Fax (02) 9211 8077
Email: agsaATozemail.com.au
Website: www.agsa-geneticsupport.org.au

Queensland

Self Help Qld Inc
PO Box 353
Sunnybank QLD 4109
Phone (07) 3344 6919
Fax (07) 3344
Email: qnoshoATgil.com.au 6919
Website: www.selfhelpqld.org.au

Victoria

Genetic Support Network of Victoria
10th Floor, Royal Children's Hospital
Flemington Road
Parkville VIC 3052
Phone (03) 8341 6315
Fax (03) 8341 6390
Email: infoATgsnv.org.au
Website: www.gsnv.org.au

Western Australia

Genetic Support Council WA
Level 1, Oasis Lotteries House
37 Hampden Road
Nedlands WA 6009
Phone (08) 9389 6722
Email: infoATgeneticsupportcouncil.org.au
Website: www.geneticsupportcouncil.org.au

Support groups for abnormality before birth

New South Wales

Support After Fetal Diagnosis of Abnormality (SAFDA)
Royal Hospital for Women
Barker Street
Randwick NSW 2031
Phone (02) 9382 6670
Fax (02) 9382 6513

Queensland

Queensland Clinical Genetics Service
Royal Children's Hospital
Herston QLD 4029
Phone (07) 3636 1686
Fax (07) 3636 1987
Email: qcgsAThealth.qld.gov.au

South Australia

C/- Social Work Department
Women's and Children's Hospital
North Adelaide SA 5006
Phone (08) 8161 7375
Fax (08) 8161 6088

Victoria

Support After Fetal Diagnosis of Abnormality (SAFDA)
Genetic Services, CHSD Royal Women's Hospital
132 Grattan Street
Carlton VIC 3053
Phone (03) 9344 2121
Fax (03) 9344 2156

Western Australia

C/- Genetics Services of Western Australia
King Edward Memorial Hospital for Women
374 Bagot Road
Subiaco WA 6008
Phone (08) 9340 1525
Fax (08) 9340 1678

4: Useful web sites and databases

The Human Genetics Society of Australasia www.hgsa.com.au

Links to current policies and guidelines, including aspects of genetic practice, including genetic testing and counselling.

The Cooperative Research Centre for the Discovery of Genes for Common Human Diseases www.genecrc.org

Includes a learning centre with information about genes and genetics.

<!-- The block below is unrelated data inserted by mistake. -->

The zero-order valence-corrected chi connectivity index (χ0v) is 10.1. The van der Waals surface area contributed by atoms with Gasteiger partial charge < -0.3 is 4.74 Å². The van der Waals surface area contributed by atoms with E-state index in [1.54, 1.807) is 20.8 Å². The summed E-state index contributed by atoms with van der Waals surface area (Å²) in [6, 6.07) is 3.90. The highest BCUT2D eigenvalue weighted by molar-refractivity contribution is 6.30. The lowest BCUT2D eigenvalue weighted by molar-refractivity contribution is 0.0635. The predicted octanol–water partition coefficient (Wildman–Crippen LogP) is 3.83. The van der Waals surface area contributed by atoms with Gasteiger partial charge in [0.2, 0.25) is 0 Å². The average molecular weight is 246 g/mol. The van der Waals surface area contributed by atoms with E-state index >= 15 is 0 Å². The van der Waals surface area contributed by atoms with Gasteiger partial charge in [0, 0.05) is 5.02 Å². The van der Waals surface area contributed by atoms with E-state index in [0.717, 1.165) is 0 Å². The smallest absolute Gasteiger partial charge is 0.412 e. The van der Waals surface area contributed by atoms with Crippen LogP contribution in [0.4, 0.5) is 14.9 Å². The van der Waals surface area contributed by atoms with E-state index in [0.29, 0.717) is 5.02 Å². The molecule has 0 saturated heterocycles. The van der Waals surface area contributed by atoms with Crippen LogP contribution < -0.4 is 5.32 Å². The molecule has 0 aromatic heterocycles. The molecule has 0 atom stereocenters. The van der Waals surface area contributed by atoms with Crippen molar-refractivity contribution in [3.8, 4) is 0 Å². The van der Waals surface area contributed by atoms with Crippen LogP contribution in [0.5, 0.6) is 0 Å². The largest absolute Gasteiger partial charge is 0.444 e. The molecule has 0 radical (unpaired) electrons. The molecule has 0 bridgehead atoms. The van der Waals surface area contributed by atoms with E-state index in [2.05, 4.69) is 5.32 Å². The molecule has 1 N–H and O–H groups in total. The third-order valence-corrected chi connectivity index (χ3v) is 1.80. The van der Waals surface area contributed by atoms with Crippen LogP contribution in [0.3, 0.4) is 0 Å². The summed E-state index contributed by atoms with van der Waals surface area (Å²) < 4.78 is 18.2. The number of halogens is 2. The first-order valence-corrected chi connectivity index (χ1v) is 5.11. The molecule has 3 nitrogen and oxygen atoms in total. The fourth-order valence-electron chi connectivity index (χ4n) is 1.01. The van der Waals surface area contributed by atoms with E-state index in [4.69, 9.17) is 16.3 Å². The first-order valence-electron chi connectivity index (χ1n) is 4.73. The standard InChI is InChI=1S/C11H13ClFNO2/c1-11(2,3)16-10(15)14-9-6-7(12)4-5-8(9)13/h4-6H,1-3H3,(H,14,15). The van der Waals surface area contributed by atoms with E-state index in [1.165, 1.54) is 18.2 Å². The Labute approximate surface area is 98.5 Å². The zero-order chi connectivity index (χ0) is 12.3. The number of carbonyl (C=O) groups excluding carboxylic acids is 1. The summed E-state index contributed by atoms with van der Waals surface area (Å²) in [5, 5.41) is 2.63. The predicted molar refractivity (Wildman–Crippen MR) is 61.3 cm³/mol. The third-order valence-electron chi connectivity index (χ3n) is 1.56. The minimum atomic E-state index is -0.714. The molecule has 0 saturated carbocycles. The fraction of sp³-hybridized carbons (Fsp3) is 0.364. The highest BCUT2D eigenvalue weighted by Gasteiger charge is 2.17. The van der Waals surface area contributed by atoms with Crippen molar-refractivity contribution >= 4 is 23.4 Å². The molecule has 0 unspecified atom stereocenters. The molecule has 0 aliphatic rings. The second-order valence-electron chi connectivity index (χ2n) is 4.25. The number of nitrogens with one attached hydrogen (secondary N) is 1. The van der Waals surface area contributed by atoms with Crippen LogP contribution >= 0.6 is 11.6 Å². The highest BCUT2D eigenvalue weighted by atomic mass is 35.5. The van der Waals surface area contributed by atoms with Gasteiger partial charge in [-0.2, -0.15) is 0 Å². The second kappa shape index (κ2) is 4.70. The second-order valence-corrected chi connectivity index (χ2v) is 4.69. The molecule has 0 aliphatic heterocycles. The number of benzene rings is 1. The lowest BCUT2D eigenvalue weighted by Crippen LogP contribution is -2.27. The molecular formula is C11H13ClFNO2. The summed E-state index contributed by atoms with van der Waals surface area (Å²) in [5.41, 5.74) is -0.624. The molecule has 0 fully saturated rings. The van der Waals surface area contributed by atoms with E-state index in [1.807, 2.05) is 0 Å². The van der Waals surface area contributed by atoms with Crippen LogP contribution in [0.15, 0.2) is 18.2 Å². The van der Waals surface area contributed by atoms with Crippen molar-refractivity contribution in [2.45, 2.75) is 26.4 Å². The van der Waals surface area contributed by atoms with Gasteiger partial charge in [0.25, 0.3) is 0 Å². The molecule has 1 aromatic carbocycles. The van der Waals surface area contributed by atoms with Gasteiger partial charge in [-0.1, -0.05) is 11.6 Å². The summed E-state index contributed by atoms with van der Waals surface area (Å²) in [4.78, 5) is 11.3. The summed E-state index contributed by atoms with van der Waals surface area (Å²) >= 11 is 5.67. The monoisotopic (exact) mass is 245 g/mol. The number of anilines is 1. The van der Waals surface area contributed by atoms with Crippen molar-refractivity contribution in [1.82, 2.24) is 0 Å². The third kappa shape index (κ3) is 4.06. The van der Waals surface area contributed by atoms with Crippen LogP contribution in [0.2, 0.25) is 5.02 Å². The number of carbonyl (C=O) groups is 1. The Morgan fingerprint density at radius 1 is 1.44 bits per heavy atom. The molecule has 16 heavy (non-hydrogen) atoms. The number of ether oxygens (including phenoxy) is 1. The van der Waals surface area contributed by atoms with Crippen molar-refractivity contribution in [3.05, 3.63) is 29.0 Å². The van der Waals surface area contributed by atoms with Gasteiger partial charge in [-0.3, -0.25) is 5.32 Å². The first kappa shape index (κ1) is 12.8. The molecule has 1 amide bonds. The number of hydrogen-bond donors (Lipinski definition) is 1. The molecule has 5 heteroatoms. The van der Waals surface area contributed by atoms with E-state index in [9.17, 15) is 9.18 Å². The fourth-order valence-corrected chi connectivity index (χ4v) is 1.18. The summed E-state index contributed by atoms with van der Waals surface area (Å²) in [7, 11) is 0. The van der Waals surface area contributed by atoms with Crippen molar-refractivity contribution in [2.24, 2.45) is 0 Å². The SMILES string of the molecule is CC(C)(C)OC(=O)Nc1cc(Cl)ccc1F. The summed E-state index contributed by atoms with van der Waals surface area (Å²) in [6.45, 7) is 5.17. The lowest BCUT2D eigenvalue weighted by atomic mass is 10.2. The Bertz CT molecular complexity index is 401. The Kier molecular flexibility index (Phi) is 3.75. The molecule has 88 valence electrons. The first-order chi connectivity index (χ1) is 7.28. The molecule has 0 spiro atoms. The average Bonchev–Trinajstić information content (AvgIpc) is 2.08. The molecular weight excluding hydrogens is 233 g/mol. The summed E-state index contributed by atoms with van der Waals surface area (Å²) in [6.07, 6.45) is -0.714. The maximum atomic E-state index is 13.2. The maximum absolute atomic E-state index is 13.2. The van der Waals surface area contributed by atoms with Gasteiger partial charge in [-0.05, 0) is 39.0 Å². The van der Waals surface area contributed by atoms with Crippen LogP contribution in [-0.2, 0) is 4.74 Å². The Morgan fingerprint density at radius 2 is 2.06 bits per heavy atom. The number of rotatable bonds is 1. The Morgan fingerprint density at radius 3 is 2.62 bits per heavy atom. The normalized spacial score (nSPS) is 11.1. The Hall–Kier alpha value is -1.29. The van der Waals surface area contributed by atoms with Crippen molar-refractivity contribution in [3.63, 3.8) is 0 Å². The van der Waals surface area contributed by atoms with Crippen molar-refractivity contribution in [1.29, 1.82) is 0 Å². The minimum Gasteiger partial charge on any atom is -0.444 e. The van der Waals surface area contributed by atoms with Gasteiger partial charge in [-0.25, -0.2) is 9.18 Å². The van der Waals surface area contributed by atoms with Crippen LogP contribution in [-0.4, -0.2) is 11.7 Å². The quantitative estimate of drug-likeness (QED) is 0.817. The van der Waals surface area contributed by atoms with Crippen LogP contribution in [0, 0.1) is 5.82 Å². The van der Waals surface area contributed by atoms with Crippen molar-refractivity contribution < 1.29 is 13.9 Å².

National Human Genome Research Institute www.nhgri.nih.gov

Provides information on the Human Genome Project, recent scientific advances, frequently asked questions in genetics and some genetic conditions.

GeneClinics: Medical Genetics Knowledge Base www.geneclinics.org

A medical knowledge base relating genetic testing to the diagnosis, management, and genetic counselling of individuals and families with specific inherited disorders. It is funded by the NIH and developed at the University of Washington, Seattle.

Online Mendelian Inheritance in Man www3.ncbi.nlm.nih.gov/Omim

A catalogue of human genes and genetic disorders, authored and edited by Dr V A McKusick and colleagues at Johns Hopkins and elsewhere, and developed for the Web by the National Center for Biotechnology Information. The database contains textual information, pictures, and reference information.

Betterhealth Channel www.betterhealth.vic.gov.au

Information on genetics and genetic conditions, as well as general health information.

National Breast Cancer Centre www.nbcc.org.au

This site contains a wide range of information about breast cancer and a list of resources.

The Genetics File www.racgp.org.au/folder.asp?id=606

Information for general practitioners about selected genetic conditions.

The Dolan DNA Learning Centre at Cold Spring Harbor Laboratory www.dnalc.org

Clinical, research and educational resources.

Information for genetic professionals, University of Kansas Medical Center www.kumc.edu/gec/geneinfo.html

Provides links to clinical, research and educational resources for genetic counsellors, clinical geneticists and medical geneticists, as well as information on training programs in genetics.

March of Dimes www.modimes.org

Offers information on specific birth defects or infant health problems, pre-pregnancy, pregnancy, teen pregnancy, newborn care, effects of exposure to drugs and environmental hazards during pregnancy, support groups and genetics.

The Centre for Genetics Education www.genetics.com.au

Contains information about genetics services and their contact details, resources available from the program (including fact sheets), a section for students, links to other websites (such as genetic support groups) and an online ethics survey. There are links to other important sites from this website.

NORD Home Page www.rarediseases.org

Provides education, advocacy, research and service for voluntary health organisations serving people with rare disorders and disabilities.

In touch www.intouchlive.com

A site explaining various aspects of cancer, including an educational resource for cancer genetics.

Received 
30 Sep 2002
accepted 
18 Feb 2003
Kristine K Barlow-Stewart, Director1
Clara L Gaff, Head, Postgraduate education2
1 Centre for Genetics Education, Royal North Shore Hospital, St Leonards, NSW.
2 Genetic Health Services Victoria, Murdoch Children's Research Institute, Parkville, VIC.
Competing Interests: 

None identified.